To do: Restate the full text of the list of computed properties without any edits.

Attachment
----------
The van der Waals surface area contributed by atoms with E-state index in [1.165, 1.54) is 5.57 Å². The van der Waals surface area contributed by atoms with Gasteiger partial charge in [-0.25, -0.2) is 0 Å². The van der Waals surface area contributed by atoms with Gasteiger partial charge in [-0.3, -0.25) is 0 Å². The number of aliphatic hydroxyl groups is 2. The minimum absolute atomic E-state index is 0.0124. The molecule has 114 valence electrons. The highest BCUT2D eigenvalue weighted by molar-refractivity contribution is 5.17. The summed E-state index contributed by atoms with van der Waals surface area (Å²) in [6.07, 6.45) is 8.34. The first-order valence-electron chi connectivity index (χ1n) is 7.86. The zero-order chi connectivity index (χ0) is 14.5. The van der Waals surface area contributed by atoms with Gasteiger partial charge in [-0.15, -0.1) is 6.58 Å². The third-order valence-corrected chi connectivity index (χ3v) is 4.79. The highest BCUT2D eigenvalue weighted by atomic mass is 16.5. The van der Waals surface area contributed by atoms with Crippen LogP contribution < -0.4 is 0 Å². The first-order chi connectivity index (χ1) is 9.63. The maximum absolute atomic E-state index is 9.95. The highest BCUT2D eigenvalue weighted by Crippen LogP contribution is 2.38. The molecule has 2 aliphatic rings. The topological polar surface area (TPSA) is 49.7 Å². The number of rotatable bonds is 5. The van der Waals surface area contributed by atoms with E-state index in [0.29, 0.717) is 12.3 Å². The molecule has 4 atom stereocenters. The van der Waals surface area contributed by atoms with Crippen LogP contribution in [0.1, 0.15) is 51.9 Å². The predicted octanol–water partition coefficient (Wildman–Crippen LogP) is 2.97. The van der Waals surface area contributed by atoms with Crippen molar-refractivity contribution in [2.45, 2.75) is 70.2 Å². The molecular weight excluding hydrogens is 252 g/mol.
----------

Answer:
The van der Waals surface area contributed by atoms with E-state index in [1.165, 1.54) is 5.57 Å². The van der Waals surface area contributed by atoms with Gasteiger partial charge in [-0.25, -0.2) is 0 Å². The van der Waals surface area contributed by atoms with Gasteiger partial charge in [-0.3, -0.25) is 0 Å². The number of aliphatic hydroxyl groups is 2. The minimum absolute atomic E-state index is 0.0124. The molecule has 114 valence electrons. The highest BCUT2D eigenvalue weighted by molar-refractivity contribution is 5.17. The summed E-state index contributed by atoms with van der Waals surface area (Å²) in [6.07, 6.45) is 8.34. The first-order valence-electron chi connectivity index (χ1n) is 7.86. The zero-order chi connectivity index (χ0) is 14.5. The van der Waals surface area contributed by atoms with Gasteiger partial charge in [-0.15, -0.1) is 6.58 Å². The third-order valence-corrected chi connectivity index (χ3v) is 4.79. The highest BCUT2D eigenvalue weighted by atomic mass is 16.5. The van der Waals surface area contributed by atoms with Crippen LogP contribution < -0.4 is 0 Å². The first-order chi connectivity index (χ1) is 9.63. The maximum absolute atomic E-state index is 9.95. The highest BCUT2D eigenvalue weighted by Crippen LogP contribution is 2.38. The molecule has 2 aliphatic rings. The topological polar surface area (TPSA) is 49.7 Å². The number of rotatable bonds is 5. The van der Waals surface area contributed by atoms with E-state index in [0.29, 0.717) is 12.3 Å². The molecule has 4 atom stereocenters. The van der Waals surface area contributed by atoms with Crippen LogP contribution in [0.1, 0.15) is 51.9 Å². The predicted octanol–water partition coefficient (Wildman–Crippen LogP) is 2.97. The van der Waals surface area contributed by atoms with Crippen molar-refractivity contribution in [2.45, 2.75) is 70.2 Å². The molecular weight excluding hydrogens is 252 g/mol.